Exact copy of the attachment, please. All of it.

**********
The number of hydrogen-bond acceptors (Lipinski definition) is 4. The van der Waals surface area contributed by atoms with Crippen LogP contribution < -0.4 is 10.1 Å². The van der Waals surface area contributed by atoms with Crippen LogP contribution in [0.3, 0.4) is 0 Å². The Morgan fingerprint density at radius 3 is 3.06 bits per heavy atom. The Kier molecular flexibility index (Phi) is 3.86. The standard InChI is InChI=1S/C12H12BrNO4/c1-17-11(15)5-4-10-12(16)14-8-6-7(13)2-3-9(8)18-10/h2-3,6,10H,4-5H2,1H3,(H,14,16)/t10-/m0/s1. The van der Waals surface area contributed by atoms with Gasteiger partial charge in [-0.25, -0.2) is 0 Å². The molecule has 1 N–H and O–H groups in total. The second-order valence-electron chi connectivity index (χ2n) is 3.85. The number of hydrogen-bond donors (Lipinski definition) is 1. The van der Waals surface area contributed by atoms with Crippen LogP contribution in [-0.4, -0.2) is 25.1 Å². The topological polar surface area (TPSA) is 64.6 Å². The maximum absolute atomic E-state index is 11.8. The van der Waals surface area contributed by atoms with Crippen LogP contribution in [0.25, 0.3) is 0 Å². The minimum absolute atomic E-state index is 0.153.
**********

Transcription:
The number of hydrogen-bond acceptors (Lipinski definition) is 4. The van der Waals surface area contributed by atoms with Crippen LogP contribution < -0.4 is 10.1 Å². The van der Waals surface area contributed by atoms with Crippen LogP contribution in [0.3, 0.4) is 0 Å². The Morgan fingerprint density at radius 3 is 3.06 bits per heavy atom. The Kier molecular flexibility index (Phi) is 3.86. The standard InChI is InChI=1S/C12H12BrNO4/c1-17-11(15)5-4-10-12(16)14-8-6-7(13)2-3-9(8)18-10/h2-3,6,10H,4-5H2,1H3,(H,14,16)/t10-/m0/s1. The van der Waals surface area contributed by atoms with Gasteiger partial charge in [-0.25, -0.2) is 0 Å². The molecule has 1 N–H and O–H groups in total. The second-order valence-electron chi connectivity index (χ2n) is 3.85. The number of hydrogen-bond donors (Lipinski definition) is 1. The van der Waals surface area contributed by atoms with Crippen LogP contribution in [-0.4, -0.2) is 25.1 Å². The topological polar surface area (TPSA) is 64.6 Å². The maximum absolute atomic E-state index is 11.8. The van der Waals surface area contributed by atoms with Crippen LogP contribution in [0.25, 0.3) is 0 Å². The minimum absolute atomic E-state index is 0.153.